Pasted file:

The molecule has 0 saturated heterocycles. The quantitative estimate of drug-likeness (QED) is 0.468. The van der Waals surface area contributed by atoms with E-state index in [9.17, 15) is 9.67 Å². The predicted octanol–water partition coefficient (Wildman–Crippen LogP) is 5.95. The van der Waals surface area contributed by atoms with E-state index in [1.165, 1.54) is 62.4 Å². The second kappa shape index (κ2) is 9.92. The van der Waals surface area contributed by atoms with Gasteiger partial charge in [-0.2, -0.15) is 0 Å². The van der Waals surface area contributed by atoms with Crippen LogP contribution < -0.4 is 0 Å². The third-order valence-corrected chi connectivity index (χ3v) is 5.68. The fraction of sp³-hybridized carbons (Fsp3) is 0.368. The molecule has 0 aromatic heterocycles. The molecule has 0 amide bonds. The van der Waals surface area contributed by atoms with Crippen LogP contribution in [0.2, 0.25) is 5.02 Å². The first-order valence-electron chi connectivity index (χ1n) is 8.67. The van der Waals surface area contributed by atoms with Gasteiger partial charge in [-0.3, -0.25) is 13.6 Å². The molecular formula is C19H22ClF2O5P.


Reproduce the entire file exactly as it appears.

The molecule has 0 saturated heterocycles. The quantitative estimate of drug-likeness (QED) is 0.468. The van der Waals surface area contributed by atoms with E-state index in [9.17, 15) is 9.67 Å². The predicted octanol–water partition coefficient (Wildman–Crippen LogP) is 5.95. The van der Waals surface area contributed by atoms with E-state index in [1.165, 1.54) is 62.4 Å². The second kappa shape index (κ2) is 9.92. The van der Waals surface area contributed by atoms with Gasteiger partial charge in [-0.2, -0.15) is 0 Å². The van der Waals surface area contributed by atoms with Crippen LogP contribution < -0.4 is 0 Å². The third-order valence-corrected chi connectivity index (χ3v) is 5.68. The fraction of sp³-hybridized carbons (Fsp3) is 0.368. The molecule has 0 aromatic heterocycles. The molecule has 0 amide bonds. The van der Waals surface area contributed by atoms with Crippen LogP contribution in [0.2, 0.25) is 5.02 Å². The first-order valence-electron chi connectivity index (χ1n) is 8.67. The van der Waals surface area contributed by atoms with Gasteiger partial charge in [-0.3, -0.25) is 13.6 Å². The molecular formula is C19H22ClF2O5P.